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I would like to create a clean version of a scatterplot of text labels in ggplot2. The goal is to represent visually the increasing values associated with about 25 items. I am already using "position_jitter," but I wonder if I can do better.

Here is some mock data:

title <- rep("A Really Rather Long Text Label", 25)
value <- runif(25, 1,10)
spacing <- seq(1:25)
df <- data.frame(title, value, spacing, stringsAsFactors = FALSE)

And here is the code that generates the graph:

myplot <- ggplot(data=df, aes(x=spacing, y=value, label = title)) +
    geom_text(aes(colour = value),
        size = 2.5, fontface = "bold",
        vjust = 0,
        position = position_jitter(width=5, height=0)) +
    theme_bw() +
    scale_x_continuous(limits = c(-5, 30))+
    scale_colour_gradient(low = "#6BAED6", high = "#08306B") +
    opts(axis.title.x = theme_blank(),
        axis.ticks = theme_blank(),
        axis.text.x = theme_blank(),
        legend.position = "none")
myplot

There is plenty of space for all of this text in a graph of reasonable size -- so long as the text is free to shift as far as it needs to horizontally! I don't want to jitter vertically, because the point is to show the y value associated with each text label.

The graph comes out slightly differently every time you run the ggplot command -- and sometimes the jittering results are better than other times. But I haven't found a way to systematically prevent the labels from overlapping.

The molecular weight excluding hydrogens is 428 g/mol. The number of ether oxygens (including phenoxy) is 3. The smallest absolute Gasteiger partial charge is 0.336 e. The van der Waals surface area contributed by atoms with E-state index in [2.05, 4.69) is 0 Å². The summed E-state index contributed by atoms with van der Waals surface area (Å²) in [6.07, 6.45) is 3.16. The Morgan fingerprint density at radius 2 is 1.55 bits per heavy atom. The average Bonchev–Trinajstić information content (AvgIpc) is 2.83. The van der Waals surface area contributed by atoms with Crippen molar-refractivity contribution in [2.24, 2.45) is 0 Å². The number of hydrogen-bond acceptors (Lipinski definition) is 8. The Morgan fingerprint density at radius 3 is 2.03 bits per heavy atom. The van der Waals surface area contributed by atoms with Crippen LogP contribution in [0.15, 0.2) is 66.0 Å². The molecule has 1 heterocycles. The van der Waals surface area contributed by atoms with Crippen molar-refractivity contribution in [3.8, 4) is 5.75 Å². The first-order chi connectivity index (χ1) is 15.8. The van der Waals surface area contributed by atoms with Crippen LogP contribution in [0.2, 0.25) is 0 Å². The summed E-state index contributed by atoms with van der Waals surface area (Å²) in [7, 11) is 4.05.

I'd be grateful for any suggestions on how to clean up the horizontal positioning of the text without having to move individual items manually. I'd also be glad to hear other tips on how to improve this type of visual representation.

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5  
Almost a duplicate; at the very least you may find this question about as informative as any answer you'll get here. –  joran Jun 25 '12 at 21:24
    
Thanks for the link - I would not have found it through the terms I was searching, and it is useful to know when there is no easy automated solution. Under that previous question, you make a good argument for a manual solution. In that spirit, here's another fast (though limited) way to tweak the PDF plot: open in Adobe Acrobat, choose the "Edit Document Text" tool, and add spaces at the start of an overlapping label. This route only makes it possible to shift selected text to the right, but it might be enough for someone who is not looking for a publication-quality plot. –  user1257313 Jun 26 '12 at 2:25
    
Well, I also pointed you to that post because it has a pretty comprehensive list of functions/packages that attempt to do it for you. –  joran Jun 26 '12 at 5:09
    
@user1257313, this SO answer might also be helpful. –  Eric Fail Jan 19 '13 at 1:48
    
It looks like this CV post may also answer the same question, does it resolve your issue? How do I avoid overlapping labels in an R plot? –  Thell May 1 at 16:05

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